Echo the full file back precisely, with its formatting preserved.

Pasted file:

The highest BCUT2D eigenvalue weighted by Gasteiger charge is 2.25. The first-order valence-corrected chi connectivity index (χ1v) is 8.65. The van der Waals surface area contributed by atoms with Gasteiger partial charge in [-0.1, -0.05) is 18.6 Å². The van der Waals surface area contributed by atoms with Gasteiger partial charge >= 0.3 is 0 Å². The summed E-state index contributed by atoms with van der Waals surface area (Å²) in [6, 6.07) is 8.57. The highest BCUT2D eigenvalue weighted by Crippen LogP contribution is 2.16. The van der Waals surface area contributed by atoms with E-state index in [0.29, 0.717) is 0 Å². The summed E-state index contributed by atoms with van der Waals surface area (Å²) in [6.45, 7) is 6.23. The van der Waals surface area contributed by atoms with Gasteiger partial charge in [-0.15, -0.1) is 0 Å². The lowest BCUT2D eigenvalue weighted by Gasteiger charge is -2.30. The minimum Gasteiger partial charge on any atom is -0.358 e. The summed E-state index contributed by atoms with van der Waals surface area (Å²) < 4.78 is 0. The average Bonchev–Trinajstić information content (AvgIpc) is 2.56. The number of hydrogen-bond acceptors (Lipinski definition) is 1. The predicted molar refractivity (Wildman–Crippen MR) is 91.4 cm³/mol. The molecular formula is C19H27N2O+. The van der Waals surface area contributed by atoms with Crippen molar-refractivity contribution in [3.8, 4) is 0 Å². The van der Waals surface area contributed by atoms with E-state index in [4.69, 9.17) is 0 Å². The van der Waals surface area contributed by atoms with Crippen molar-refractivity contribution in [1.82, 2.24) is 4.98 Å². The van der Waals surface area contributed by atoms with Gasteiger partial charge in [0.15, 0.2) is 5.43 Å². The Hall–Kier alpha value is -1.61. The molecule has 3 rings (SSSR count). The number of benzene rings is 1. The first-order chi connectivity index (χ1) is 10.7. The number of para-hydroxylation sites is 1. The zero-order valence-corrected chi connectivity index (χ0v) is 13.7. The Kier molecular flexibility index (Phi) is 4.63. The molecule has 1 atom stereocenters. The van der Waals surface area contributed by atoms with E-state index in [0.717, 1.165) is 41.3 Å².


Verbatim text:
The highest BCUT2D eigenvalue weighted by Gasteiger charge is 2.25. The first-order valence-corrected chi connectivity index (χ1v) is 8.65. The van der Waals surface area contributed by atoms with Gasteiger partial charge in [-0.1, -0.05) is 18.6 Å². The van der Waals surface area contributed by atoms with Gasteiger partial charge >= 0.3 is 0 Å². The summed E-state index contributed by atoms with van der Waals surface area (Å²) in [6, 6.07) is 8.57. The highest BCUT2D eigenvalue weighted by Crippen LogP contribution is 2.16. The van der Waals surface area contributed by atoms with E-state index in [0.29, 0.717) is 0 Å². The summed E-state index contributed by atoms with van der Waals surface area (Å²) in [6.45, 7) is 6.23. The van der Waals surface area contributed by atoms with Gasteiger partial charge in [-0.15, -0.1) is 0 Å². The lowest BCUT2D eigenvalue weighted by Gasteiger charge is -2.30. The minimum Gasteiger partial charge on any atom is -0.358 e. The summed E-state index contributed by atoms with van der Waals surface area (Å²) < 4.78 is 0. The average Bonchev–Trinajstić information content (AvgIpc) is 2.56. The number of hydrogen-bond acceptors (Lipinski definition) is 1. The predicted molar refractivity (Wildman–Crippen MR) is 91.4 cm³/mol. The molecular formula is C19H27N2O+. The van der Waals surface area contributed by atoms with Crippen molar-refractivity contribution in [3.8, 4) is 0 Å². The van der Waals surface area contributed by atoms with E-state index in [4.69, 9.17) is 0 Å². The van der Waals surface area contributed by atoms with Crippen molar-refractivity contribution in [1.82, 2.24) is 4.98 Å². The van der Waals surface area contributed by atoms with Gasteiger partial charge in [0.15, 0.2) is 5.43 Å². The Hall–Kier alpha value is -1.61. The molecule has 3 rings (SSSR count). The number of benzene rings is 1. The first-order chi connectivity index (χ1) is 10.7. The number of para-hydroxylation sites is 1. The zero-order valence-corrected chi connectivity index (χ0v) is 13.7. The Kier molecular flexibility index (Phi) is 4.63. The molecule has 1 atom stereocenters. The van der Waals surface area contributed by atoms with E-state index in [0.717, 1.165) is 41.3 Å².